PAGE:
THe only other time I've been called was on the AVE high-speed train in Spain. That was for a very elderly lady who had had a sudden alteration in consciousness. Fortunately, there were about eight other doctors on the train, all Spanish (I speak fluent Spanish, but I'm not licensed in Spain), two of whom were neurologists and one of whom was a geriatrician. I excused myself and told them I'd be in car 7 if they needed me for anything.  


User currently offlineViscount724 From Switzerland, joined Oct 2006, 25170 posts, RR: 22
Reply 16, posted (2 years 3 months 13 hours ago) and read 2828 times:

Quoting Airxliban (Thread starter):
Finally, will AA be sending a bill to the passenger in question? I can only assume this emergency made the flight unprofitable.
Quoting DocLightning (Reply 10):
Quoting gigneil (Reply 5):
They ABSOLUTELY do.

Would they? Such diversions are relatively uncommon, so would it be cost-effective to pay an insurance premium for an event that occurs rarely and doesn't cost that much (in the grand scheme of the day-to-day operation of an airline the size of AA)?

That was also my thought. How would an insurance company even establish premiums for something that's so unpredictable? I would have expected most airlines to just treat those expenses as one of their many unpredictable operating costs, the same as the costs for much more frequent diversions for other reasons (mechanical problems, weather, etc. etc.)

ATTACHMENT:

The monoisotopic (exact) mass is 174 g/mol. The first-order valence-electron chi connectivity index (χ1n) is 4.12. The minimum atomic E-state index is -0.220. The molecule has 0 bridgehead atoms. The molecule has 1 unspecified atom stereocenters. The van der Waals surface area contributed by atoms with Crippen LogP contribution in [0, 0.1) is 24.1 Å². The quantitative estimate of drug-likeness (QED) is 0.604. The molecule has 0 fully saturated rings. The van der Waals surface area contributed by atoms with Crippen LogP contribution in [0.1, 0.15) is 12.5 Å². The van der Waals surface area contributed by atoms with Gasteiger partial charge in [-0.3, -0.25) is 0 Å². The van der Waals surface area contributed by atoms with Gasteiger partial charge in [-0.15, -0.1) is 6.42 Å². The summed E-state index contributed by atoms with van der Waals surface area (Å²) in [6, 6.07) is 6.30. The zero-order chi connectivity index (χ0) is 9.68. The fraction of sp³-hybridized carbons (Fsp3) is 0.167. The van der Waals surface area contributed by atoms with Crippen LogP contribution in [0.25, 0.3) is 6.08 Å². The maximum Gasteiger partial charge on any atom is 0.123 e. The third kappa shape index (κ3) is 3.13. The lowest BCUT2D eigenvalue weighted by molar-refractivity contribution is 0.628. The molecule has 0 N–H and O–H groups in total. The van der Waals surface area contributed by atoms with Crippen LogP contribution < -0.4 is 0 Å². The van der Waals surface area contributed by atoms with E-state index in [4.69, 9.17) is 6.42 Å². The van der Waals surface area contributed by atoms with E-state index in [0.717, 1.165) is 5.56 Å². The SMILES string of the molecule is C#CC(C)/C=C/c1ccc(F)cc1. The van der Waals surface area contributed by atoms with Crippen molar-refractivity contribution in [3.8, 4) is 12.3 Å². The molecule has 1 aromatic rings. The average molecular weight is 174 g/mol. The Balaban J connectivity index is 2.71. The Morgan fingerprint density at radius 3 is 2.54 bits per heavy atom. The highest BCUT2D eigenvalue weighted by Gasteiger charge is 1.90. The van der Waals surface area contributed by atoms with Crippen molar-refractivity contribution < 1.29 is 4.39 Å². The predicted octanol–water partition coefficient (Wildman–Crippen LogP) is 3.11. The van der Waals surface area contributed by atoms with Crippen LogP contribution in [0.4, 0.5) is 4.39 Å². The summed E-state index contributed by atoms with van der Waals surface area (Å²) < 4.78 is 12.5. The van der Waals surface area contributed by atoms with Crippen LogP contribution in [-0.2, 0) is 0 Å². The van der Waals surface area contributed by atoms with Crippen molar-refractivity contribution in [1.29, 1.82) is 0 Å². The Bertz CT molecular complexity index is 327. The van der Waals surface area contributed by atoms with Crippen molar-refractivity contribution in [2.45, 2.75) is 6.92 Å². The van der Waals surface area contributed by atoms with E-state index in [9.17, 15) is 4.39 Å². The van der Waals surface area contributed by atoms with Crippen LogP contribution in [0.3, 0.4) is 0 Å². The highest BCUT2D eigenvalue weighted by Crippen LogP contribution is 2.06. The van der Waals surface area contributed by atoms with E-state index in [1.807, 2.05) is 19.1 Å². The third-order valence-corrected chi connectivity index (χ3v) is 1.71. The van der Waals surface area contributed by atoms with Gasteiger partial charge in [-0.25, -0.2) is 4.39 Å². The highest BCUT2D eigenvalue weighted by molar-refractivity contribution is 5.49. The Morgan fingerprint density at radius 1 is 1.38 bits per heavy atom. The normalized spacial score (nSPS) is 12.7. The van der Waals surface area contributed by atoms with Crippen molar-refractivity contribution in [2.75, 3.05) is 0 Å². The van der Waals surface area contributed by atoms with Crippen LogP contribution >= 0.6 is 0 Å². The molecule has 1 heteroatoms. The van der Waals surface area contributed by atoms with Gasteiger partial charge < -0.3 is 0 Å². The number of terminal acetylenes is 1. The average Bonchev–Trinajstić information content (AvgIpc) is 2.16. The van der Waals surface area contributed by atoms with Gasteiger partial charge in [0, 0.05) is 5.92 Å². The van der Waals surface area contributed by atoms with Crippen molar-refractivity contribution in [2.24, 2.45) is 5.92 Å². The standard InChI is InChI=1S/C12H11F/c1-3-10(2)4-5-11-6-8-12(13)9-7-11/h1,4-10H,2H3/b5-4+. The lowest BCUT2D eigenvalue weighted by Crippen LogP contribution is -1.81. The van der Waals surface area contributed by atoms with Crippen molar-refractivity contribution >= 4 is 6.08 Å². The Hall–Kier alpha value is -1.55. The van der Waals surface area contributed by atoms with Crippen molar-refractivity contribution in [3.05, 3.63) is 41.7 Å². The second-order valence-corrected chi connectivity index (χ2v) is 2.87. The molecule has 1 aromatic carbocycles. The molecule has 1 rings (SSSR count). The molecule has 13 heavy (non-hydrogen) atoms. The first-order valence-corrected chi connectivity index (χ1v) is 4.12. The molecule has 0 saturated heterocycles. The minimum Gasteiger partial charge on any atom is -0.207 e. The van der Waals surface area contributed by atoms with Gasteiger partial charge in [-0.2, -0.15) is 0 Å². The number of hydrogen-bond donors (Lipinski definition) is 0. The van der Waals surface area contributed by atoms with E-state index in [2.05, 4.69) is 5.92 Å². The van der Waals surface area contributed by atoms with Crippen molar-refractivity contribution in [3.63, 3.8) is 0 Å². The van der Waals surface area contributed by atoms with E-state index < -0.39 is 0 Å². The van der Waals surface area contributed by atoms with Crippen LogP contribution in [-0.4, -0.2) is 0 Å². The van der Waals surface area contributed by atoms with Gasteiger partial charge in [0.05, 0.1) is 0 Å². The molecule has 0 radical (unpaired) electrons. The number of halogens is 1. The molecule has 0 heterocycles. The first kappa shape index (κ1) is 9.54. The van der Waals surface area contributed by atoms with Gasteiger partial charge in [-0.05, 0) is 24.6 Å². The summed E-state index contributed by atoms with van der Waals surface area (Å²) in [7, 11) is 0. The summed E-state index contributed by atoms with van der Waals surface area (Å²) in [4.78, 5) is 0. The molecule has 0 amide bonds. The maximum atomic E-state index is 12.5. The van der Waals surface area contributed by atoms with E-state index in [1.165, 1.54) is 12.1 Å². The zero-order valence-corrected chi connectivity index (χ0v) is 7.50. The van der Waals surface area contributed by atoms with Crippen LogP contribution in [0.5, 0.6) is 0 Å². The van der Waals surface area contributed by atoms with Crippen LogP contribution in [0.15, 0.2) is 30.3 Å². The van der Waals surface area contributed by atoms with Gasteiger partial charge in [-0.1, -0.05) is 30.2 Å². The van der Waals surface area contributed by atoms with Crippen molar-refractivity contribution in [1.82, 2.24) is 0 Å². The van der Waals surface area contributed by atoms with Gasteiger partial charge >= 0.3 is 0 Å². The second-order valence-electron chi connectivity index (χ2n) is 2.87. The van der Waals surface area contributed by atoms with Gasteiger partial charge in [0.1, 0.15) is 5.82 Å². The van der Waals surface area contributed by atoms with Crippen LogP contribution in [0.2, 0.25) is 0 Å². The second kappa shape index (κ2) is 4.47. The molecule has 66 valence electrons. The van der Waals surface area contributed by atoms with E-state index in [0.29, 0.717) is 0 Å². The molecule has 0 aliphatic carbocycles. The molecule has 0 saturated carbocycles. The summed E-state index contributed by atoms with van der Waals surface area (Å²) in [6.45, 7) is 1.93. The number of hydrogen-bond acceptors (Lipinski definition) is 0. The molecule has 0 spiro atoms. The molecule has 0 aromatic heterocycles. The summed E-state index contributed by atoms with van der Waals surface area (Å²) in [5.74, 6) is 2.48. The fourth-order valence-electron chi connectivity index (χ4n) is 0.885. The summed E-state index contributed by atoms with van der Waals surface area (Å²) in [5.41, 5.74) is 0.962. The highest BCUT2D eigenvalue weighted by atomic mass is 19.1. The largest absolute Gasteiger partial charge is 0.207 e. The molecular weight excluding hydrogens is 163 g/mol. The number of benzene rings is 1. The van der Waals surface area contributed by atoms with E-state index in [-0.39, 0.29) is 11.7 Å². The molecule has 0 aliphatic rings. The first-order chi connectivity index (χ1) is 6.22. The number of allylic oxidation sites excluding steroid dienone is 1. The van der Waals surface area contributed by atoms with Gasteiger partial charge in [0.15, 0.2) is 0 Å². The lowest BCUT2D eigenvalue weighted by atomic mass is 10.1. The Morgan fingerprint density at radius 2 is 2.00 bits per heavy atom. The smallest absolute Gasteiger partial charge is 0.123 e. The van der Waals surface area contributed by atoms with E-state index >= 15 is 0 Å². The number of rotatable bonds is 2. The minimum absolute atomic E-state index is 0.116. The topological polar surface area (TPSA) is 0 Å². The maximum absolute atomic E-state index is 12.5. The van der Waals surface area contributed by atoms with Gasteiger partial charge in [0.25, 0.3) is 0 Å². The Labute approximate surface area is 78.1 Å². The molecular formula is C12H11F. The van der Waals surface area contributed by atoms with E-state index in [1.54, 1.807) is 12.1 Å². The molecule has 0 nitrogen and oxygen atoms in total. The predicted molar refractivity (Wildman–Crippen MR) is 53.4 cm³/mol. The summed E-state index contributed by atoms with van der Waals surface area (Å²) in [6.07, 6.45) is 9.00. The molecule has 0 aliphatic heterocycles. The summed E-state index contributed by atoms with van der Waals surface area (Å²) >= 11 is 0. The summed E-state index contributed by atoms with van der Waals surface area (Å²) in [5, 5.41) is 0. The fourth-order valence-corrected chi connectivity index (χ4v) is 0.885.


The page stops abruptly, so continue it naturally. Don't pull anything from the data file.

User currently offlineStarlionblue From Greenland, joined Feb 2004, 17030 posts, RR: 67
Reply 17, posted (2 years 3 months 13 hours ago) and read 2824 times:

Quoting Viscount724 (Reply 16):
How would an insurance company even establish premiums for something that's so unpredictable?

You are probably right about companies just taking it on the nose. However my thought was that insurance companies can actually do the math based on historical occurrences.



"There are no stupid questions, but there are a lot of inquisitive idiots."
User currently offlineDocLightning From United States of America, joined Nov 2005, 19576 posts, RR: 58
Reply 18, posted (2 years 3 months 11 hours ago) and read 2793 times:

Quoting Starlionblue (Reply 17):

You are probably right about companies just taking it on the nose. However my thought was that insurance companies can actually do the math based on historical occurrences.

An insurance company needs to make a profit. The point of insurance is to protect against LARGE expenses that would be at major variance with the day-to-day operating budget of a large airline like AA. Such sudden large expenses would include accident/hull loss or damage to multiple aircraft and/or facilities (tornado strikes an airport). On the other hand, a tank of fuel and an overweight landing inspection is not a sudden large expense with respect to the daily operating budget of a major international airline. The risk is low, so the cost of insurance would probably not be worth it.